I don’t generally like absolute statements, since they so rarely are, but I think this one works: there is no reading without interpretation. In fact, I could go a step further and say there’s no communication without interpretation, but reading is the most obvious and pertinent example.

Each person is different, the product of a unique set of circumstances, experiences, knowledge, and so forth. Consequently, each person approaches each and every text with different baggage, and a different framework. When they read the text, it gets filtered through and informed by those experiences, that knowledge, and that framework. This process influences the way the reader understands the text.

Gah, that’s way too general. Let’s try this again: I saw the first couple of Harry Potter movies before I started reading the books; consequently, I came to the books with the knowledge of the movie cast, and I interpreted the books through that framework–not intentionally, mind you, it’s just that the images the text produced in my mind included Daniel Radcliffe as Harry and Alan Rickman as Professor Snape. However, I plowed through the series faster than the moviemakers have. The descriptions in the books (and the illustrations) informed my mental images of other characters, so when I saw “Order of the Phoenix,” I found the casting decision for Dolores Umbridge quite at odds with my interpretation of the character, who was less frou-frou and more frog-frog.

We’ve all faced this kind of thing: our prior experiences inform our future interpretations. I imagine most people picking up an Ian Fleming novel have a particular Bond playing the role in their mental movies. There was quite a bit of tizzy over the character designs in “The Hitchhiker’s Guide to the Galaxy” movie, from Marvin’s stature and shape to the odd placement of Zaphod’s second head, to Ford Prefect’s skin color. I hear Kevin Conroy‘s voice when I read Batman dialogue.

This process is a subset of the larger linguistic process of accumulating connotation. As King of Ferrets fairly recently noted, words are more than just their definitions; they gather additional meaning through the accumulation of connotations–auxiliary meaning attached to the world through the forces of history and experience. Often, these connotations are widespread. For example, check out how the word “Socialist” got thrown around during the election. There’s nothing in the definition of the word that makes it the damning insult it’s supposed to be, but thanks to the Cold War and the USSR, people interpret the word to mean more than just “someone who believes in collective ownership of the means of production.” Nothing about “natural” means “good and healthy,” yet that’s how it’s perceived; nothing about “atheist” means “immoral and selfish,” nor does it mean “rational and scientific,” but depending on who you say it around, it may carry either of those auxiliary meanings. Words are, when it comes right down to it, symbols of whatever objects or concepts they represent, and like any symbols (crosses, six-pointed stars, bright red ‘A’s, Confederate flags, swastikas, etc.), they take on meanings in the minds of the people beyond what they were intended to represent.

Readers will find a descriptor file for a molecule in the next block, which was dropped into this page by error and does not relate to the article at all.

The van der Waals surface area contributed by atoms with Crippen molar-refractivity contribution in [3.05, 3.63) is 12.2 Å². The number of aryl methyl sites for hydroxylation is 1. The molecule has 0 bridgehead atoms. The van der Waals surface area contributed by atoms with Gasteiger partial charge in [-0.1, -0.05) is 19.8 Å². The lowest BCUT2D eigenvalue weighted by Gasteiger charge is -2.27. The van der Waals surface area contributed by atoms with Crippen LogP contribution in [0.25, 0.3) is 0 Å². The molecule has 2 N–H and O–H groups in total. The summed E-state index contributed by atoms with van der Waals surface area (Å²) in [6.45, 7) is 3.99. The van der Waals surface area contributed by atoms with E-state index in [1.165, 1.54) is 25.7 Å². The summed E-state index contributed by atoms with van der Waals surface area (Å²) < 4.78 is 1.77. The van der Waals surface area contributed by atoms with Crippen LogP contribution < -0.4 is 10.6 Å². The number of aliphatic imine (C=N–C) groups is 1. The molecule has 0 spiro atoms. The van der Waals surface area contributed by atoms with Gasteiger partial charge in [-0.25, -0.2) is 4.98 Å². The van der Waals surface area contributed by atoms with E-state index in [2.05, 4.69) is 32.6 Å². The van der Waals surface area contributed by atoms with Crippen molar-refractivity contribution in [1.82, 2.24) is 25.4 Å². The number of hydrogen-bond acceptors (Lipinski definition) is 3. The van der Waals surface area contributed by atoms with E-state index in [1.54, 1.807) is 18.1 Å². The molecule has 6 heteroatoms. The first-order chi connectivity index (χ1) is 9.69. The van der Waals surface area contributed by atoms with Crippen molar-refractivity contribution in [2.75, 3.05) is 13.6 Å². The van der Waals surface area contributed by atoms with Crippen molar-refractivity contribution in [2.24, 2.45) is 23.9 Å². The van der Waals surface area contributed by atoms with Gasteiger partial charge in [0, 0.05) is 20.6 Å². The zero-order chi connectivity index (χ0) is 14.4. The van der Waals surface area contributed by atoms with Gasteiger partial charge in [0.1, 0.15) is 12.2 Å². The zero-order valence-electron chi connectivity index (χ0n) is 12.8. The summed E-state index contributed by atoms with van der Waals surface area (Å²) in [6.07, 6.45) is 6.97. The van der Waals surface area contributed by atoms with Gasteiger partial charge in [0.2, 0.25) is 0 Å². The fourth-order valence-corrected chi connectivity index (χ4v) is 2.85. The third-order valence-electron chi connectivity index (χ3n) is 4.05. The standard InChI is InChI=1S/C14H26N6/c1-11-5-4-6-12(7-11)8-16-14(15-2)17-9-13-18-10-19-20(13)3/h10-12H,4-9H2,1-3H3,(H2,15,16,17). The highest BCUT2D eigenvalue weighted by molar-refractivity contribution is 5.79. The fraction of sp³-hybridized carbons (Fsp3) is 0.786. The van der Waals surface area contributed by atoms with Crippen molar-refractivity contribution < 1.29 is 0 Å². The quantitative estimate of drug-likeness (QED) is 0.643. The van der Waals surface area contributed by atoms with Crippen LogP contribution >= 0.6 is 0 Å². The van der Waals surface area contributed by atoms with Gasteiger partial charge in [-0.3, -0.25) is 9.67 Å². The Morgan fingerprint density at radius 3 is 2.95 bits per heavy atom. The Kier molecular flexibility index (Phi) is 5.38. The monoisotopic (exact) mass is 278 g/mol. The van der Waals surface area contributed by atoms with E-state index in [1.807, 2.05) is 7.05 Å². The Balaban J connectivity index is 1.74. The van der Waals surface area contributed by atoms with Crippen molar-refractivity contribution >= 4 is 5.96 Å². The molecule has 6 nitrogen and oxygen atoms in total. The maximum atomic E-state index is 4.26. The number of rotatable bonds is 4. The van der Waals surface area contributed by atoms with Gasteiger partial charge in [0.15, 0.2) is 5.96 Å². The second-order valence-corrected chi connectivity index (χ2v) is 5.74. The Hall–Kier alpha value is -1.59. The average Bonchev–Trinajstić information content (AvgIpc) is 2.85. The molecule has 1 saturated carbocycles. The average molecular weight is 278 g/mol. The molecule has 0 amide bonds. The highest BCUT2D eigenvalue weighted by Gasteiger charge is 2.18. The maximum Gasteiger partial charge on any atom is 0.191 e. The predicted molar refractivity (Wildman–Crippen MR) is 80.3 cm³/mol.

This process isn’t just a social one; it happens on a personal level, too. We all attach some connotations and additional meanings to words and other symbols based on our own personal experiences. I’m sure we all have this on some level; we’ve all had a private little chuckle when some otherwise innocuous word or phrase reminds us of some inside joke–and we’ve also all had that sinking feeling as we’ve tried to explain the joke to someone who isn’t familiar with our private connotations. I know one group of people who would likely snicker if I said “gravy pipe,” while others would just scratch their heads; I know another group of people who would find the phrase “I’ve got a boat” hilarious, but everyone else is going to be lost. I could explain, but even if you understood, you wouldn’t find it funny, and you almost certainly wouldn’t be reminded of my story next time you heard the word “gravy.” Words like “doppelganger” and “ubiquitous” are funny to me because of the significance I’ve attached to them through the personal process of connotation-building.